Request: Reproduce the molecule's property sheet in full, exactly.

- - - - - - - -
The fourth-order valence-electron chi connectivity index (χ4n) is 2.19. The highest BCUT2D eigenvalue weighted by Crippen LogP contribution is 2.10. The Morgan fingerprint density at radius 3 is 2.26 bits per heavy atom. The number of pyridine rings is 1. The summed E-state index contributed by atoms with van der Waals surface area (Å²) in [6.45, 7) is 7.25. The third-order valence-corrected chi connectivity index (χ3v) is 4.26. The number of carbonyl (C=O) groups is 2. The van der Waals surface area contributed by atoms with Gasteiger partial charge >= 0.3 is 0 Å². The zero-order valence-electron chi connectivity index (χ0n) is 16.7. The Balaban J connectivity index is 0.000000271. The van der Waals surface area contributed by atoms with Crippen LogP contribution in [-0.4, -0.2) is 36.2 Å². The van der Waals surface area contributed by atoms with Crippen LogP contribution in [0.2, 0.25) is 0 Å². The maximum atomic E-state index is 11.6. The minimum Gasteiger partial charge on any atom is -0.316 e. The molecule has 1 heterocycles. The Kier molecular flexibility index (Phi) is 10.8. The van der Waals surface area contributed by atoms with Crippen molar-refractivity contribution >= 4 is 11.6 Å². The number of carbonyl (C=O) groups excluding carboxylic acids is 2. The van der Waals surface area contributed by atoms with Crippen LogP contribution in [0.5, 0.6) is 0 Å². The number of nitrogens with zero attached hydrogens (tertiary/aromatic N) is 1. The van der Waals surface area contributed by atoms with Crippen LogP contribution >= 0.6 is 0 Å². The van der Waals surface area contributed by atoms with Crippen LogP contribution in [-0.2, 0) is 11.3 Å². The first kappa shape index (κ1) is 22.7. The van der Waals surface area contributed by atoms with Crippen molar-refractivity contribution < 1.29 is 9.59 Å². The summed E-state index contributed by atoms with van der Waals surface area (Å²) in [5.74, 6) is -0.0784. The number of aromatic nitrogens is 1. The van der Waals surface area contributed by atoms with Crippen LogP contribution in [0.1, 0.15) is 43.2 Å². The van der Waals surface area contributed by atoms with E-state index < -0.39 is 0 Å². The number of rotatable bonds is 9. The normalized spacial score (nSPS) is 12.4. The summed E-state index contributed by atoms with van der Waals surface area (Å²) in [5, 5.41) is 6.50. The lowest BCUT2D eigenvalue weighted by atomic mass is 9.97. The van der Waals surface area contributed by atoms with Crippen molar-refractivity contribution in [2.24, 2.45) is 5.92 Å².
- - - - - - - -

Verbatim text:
The fourth-order valence-electron chi connectivity index (χ4n) is 2.19. The highest BCUT2D eigenvalue weighted by Crippen LogP contribution is 2.10. The Morgan fingerprint density at radius 3 is 2.26 bits per heavy atom. The number of pyridine rings is 1. The summed E-state index contributed by atoms with van der Waals surface area (Å²) in [6.45, 7) is 7.25. The third-order valence-corrected chi connectivity index (χ3v) is 4.26. The number of carbonyl (C=O) groups is 2. The van der Waals surface area contributed by atoms with Gasteiger partial charge >= 0.3 is 0 Å². The zero-order valence-electron chi connectivity index (χ0n) is 16.7. The Balaban J connectivity index is 0.000000271. The van der Waals surface area contributed by atoms with Crippen LogP contribution in [-0.4, -0.2) is 36.2 Å². The van der Waals surface area contributed by atoms with Crippen LogP contribution in [0.2, 0.25) is 0 Å². The maximum atomic E-state index is 11.6. The minimum Gasteiger partial charge on any atom is -0.316 e. The molecule has 1 heterocycles. The Kier molecular flexibility index (Phi) is 10.8. The van der Waals surface area contributed by atoms with Crippen molar-refractivity contribution >= 4 is 11.6 Å². The number of carbonyl (C=O) groups excluding carboxylic acids is 2. The van der Waals surface area contributed by atoms with Crippen LogP contribution in [0.5, 0.6) is 0 Å². The number of nitrogens with zero attached hydrogens (tertiary/aromatic N) is 1. The van der Waals surface area contributed by atoms with Crippen LogP contribution >= 0.6 is 0 Å². The van der Waals surface area contributed by atoms with Crippen LogP contribution in [-0.2, 0) is 11.3 Å². The first kappa shape index (κ1) is 22.7. The van der Waals surface area contributed by atoms with Crippen molar-refractivity contribution < 1.29 is 9.59 Å². The summed E-state index contributed by atoms with van der Waals surface area (Å²) in [5.74, 6) is -0.0784. The number of aromatic nitrogens is 1. The van der Waals surface area contributed by atoms with Crippen LogP contribution in [0.1, 0.15) is 43.2 Å². The van der Waals surface area contributed by atoms with E-state index < -0.39 is 0 Å². The number of rotatable bonds is 9. The normalized spacial score (nSPS) is 12.4. The summed E-state index contributed by atoms with van der Waals surface area (Å²) in [5, 5.41) is 6.50. The lowest BCUT2D eigenvalue weighted by atomic mass is 9.97. The van der Waals surface area contributed by atoms with Crippen molar-refractivity contribution in [2.24, 2.45) is 5.92 Å².